My dad is still managing very small amounts of food & liquid at the moment. He chokes very easily though and I am concerned that his chest is worsening due to aspiration.
This has been an issue for a little while now on and off but he recently passed a swallow assessment.
It really is like living on a knifes edge.
I keep saying to my husband that we will have to keep riding this wave and see where we land, it’s so much easier said than done though.

Thinking of you all x
 
Last edited:

Muggers

Registered User
Mar 18, 2024
62
0
My dad is still managing very small amounts of food & liquid at the moment. He chokes very easily though and I am concerned that his chest is worsening due to aspiration.
This has been an issue for a little while now on and off but he recently passed a swallow assessment.
It really is like living on a knifes edge.
I keep saying to my husband that we will have to keep riding this wave and see where we land, it’s so much easier said than done though.

Thinking of you all x
Bless you, stay strong. X
 

SherwoodSue

Registered User
Jun 18, 2022
699
0
Please also know this. Many prescriptions for anticipatory medications expire before the medicines are ever used.

The prescription In itself isn’t the herald of impending doom.

It’s a just in case action.

Try to not cast your thoughts too far into an uncertain future.

For all you know the antibiotics may yet kick in or the infection may indeed become overwhelming, we just don’t know and that’s hard.

Your team are monitoring its their responsibility not yours.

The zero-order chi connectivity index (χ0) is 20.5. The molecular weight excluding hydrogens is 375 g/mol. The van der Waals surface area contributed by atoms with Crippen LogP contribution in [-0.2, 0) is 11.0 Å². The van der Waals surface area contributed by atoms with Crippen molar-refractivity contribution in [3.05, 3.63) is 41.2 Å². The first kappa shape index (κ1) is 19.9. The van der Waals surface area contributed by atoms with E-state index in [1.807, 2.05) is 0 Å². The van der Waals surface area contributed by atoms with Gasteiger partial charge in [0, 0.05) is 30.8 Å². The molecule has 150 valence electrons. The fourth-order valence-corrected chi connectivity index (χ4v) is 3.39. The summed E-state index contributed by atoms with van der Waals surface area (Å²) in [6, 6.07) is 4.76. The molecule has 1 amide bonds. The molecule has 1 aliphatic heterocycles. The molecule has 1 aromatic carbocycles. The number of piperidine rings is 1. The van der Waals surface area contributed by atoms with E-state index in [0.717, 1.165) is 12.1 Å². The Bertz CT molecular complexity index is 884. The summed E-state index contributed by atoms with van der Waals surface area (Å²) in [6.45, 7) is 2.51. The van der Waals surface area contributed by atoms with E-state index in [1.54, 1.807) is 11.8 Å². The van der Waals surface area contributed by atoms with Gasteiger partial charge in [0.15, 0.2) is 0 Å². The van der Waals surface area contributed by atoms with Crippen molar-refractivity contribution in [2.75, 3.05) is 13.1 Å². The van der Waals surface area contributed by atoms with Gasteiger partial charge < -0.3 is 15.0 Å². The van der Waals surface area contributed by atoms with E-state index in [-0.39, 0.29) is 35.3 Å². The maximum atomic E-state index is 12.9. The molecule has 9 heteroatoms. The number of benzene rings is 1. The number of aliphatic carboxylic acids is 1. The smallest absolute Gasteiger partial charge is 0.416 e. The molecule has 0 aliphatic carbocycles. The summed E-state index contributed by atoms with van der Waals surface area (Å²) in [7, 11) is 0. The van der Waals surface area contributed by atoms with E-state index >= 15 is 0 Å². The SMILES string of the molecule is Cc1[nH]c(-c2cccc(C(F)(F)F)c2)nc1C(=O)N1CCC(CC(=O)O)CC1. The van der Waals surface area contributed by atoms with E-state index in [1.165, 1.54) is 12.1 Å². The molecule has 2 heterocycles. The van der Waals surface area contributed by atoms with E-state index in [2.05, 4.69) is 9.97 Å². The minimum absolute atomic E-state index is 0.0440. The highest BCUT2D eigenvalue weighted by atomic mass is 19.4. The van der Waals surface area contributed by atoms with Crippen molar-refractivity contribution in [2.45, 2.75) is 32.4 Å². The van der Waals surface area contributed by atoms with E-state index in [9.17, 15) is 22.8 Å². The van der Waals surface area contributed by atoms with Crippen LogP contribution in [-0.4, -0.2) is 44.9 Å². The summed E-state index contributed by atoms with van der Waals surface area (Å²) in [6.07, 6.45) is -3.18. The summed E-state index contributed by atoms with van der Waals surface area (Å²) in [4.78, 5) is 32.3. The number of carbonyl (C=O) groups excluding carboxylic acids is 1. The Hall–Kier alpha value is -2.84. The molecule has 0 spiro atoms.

I am on the same page as you. Mum on palliative care list with GP.

Thinking of you xxxxx
 

weeannie

New member
Apr 21, 2024
2
0
Me too, I’m the same as Jane, it’s like living on a knife’s edge, can’t sleep, can’t eat, can’t go to work, just wait and wait some more, even the doctors are amazed that mum is still with us, no food for four weeks just little drinks of tea, weighs 4 1/2 stone, her bones are poking through her skin, I’m completely traumatized yet grateful for every second I get with her, it shouldn’t be like this though.
You are all in my thoughts xx
Thinking of you Muggers,
my mother-in-law is similar, surviving on chocolate mousse and ice-cream, only because they are the wrong consistency for her to spit out. It's heartbreaking, and it's been that way for over 2 months now. How do they keep going? Your mother is in my prayers x
 

Muggers

Registered User
Mar 18, 2024
62
0
Thinking of you Muggers,
my mother-in-law is similar, surviving on chocolate mousse and ice-cream, only because they are the wrong consistency for her to spit out. It's heartbreaking, and it's been that way for over 2 months now. How do they keep going? Your mother is in my prayers x
Thank you weeannie, yes we did the sweet and sloppy food and the ensure drinks, once that stopped we kind of knew we were on a downward road, we can only give her sweet cups of tea now as she won’t drink water and any juice affects her paper like skin, couldn’t bare for her to get sore.
Stay strong.
 

StressedDaughter

Registered User
Jan 25, 2023
120
0
Please also know this. Many prescriptions for anticipatory medications expire before the medicines are ever used.

The prescription In itself isn’t the herald of impending doom.

It’s a just in case action.

Try to not cast your thoughts too far into an uncertain future.

For all you know the antibiotics may yet kick in or the infection may indeed become overwhelming, we just don’t know and that’s hard.

Your team are monitoring its their responsibility not yours.

I am on the same page as you. Mum on palliative care list with GP.

Thinking of you xxxxx
You are correct. FIL had all the anticipatory medication at home. When the time came many months later, they were out of date and had to be re-prescribed.